SARATOGA SPRINGS, N.Y. -- Former Representative Gabrielle Giffords and her husband Capt. Mark Kelly took a tour Sunday at the Saratoga Springs Arms Fair, seeing changes made in New York State to close the gun show loophole.
They wanted to witness first hand Attorney General Eric Schneiderman's model gun show procedures and make them a reality across the nation.
"Making sure that guns go not leave this gun show in the wrong hands and it's a simple procedure and saw it in effect today," Capt. Kelly says. "Now is the time to come together, be responsible, Democrats, Republicans everyone," Giffords added.
Right now at the Federal level there is no requirement for national background checks at gun show, but states like New York are working to fix that loophole in a number of ways.
For example: operators are expected to provide computer systems for sellers, to do national background checks on buyers, and there's a limited number of exits so that no buyer can leave without proper documentation of a sale.
"They tag all the guns coming in to identify who brings it in, and if you buy that gun you can't get out if you're not the guy who brought it in without showing you had a background check," Attorney General Eric Schneiderman says. But not everyone is on board with new regulations.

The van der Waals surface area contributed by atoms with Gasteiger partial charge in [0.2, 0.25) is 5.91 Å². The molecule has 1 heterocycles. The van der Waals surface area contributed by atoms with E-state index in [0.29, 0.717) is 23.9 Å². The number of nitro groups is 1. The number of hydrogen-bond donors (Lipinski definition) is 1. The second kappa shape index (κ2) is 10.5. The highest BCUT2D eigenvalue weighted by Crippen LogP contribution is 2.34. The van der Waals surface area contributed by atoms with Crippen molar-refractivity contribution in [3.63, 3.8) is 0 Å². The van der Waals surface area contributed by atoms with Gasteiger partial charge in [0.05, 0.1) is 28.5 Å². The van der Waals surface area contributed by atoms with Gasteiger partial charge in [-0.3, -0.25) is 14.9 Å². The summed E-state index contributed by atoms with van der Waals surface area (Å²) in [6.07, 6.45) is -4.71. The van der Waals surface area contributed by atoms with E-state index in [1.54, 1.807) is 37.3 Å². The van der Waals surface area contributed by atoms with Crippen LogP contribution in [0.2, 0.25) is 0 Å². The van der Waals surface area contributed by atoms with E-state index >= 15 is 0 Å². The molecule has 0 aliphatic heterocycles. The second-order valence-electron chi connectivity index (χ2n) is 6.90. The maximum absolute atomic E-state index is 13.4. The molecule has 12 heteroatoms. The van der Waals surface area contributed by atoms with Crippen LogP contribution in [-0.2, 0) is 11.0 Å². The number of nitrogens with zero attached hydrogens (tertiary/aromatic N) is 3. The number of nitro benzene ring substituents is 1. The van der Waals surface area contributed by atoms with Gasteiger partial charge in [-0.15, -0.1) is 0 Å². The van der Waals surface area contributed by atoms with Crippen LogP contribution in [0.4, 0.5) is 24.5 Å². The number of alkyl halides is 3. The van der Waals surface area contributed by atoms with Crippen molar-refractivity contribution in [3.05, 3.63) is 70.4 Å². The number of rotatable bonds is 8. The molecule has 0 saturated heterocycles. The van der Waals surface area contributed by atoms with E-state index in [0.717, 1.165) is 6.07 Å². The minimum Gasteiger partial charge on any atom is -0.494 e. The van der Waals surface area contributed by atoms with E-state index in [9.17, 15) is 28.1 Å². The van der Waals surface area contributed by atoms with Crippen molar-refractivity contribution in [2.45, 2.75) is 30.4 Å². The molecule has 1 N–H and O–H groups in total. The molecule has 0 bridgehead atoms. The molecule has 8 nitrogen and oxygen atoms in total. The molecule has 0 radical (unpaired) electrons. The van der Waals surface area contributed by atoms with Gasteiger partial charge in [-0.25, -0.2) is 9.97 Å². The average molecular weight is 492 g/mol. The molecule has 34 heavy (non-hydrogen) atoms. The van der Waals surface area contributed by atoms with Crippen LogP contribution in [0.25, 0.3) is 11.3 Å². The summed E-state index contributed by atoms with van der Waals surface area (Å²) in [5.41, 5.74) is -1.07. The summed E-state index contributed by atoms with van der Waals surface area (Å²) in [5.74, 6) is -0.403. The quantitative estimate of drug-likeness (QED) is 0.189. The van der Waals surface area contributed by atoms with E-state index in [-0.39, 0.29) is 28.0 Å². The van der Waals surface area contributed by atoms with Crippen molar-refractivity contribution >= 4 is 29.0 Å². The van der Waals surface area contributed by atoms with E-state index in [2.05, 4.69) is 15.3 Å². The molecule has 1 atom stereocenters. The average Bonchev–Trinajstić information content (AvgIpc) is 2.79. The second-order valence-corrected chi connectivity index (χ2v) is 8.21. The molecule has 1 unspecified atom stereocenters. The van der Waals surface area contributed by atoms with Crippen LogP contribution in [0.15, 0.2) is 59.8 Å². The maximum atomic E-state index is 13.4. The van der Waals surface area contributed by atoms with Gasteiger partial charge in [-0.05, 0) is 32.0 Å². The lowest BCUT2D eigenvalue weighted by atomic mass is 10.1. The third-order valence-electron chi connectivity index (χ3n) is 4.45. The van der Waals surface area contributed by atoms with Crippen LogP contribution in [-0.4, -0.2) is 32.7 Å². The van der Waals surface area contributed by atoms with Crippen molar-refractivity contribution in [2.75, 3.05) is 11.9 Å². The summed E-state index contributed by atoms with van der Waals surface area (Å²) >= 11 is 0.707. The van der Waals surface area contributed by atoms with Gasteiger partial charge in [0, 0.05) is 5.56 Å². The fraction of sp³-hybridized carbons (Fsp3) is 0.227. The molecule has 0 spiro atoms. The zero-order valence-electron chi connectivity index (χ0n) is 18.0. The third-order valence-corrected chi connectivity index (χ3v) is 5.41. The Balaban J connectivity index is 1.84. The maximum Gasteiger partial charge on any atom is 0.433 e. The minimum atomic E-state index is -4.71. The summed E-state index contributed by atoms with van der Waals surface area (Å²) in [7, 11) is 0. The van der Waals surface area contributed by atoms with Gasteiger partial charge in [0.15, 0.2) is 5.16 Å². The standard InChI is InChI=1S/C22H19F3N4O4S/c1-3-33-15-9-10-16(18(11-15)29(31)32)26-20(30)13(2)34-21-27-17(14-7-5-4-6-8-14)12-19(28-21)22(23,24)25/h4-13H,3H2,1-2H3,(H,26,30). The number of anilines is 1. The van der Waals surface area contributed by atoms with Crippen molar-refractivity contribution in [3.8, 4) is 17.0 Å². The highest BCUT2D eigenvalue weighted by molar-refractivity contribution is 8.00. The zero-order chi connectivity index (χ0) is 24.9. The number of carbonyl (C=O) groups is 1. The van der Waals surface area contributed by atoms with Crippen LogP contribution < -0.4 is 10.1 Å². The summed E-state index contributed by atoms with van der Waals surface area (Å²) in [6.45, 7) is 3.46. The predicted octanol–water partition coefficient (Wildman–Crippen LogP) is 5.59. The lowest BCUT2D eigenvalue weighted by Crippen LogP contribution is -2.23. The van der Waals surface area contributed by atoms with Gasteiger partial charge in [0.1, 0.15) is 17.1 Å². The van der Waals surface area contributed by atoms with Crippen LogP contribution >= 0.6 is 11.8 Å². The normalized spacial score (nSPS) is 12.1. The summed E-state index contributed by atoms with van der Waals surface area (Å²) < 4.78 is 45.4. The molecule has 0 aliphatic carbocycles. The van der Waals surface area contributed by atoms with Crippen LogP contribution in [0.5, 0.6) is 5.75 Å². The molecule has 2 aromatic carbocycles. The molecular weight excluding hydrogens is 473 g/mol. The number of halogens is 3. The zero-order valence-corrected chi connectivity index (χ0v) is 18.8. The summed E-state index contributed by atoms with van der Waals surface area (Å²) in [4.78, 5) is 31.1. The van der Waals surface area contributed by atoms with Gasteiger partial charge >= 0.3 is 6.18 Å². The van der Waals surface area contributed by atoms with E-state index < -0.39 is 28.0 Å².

Protesters lined the streets outside the gun show, protesting the Safe Act. Organizers of the Grassroots Coalition say the state is going is imposing on second amendment rights, and the real solutions lies elsewhere.
"Criminals are going to acquire guns through illegal channels the way criminals have always acquired guns. Also the universal background check is a one time check that happens on a buyer. We don't know what happens in that buyers life from the point that they purchase the gun until the time that something happens," Jake Palmateer says.
However, Cathy Fleming, a resident of Saratoga Springs, feels differently. "We need regulation because obviously without it it's not working. People are dying."
The development of the model procedures grew out of an undercover investigation conducted by the Attorney General's office in 2011 that uncovered the frequency of private sales without background checks.
Right now nearly three dozen owners covering more than 80 gun shows in New York have now signed the protocols.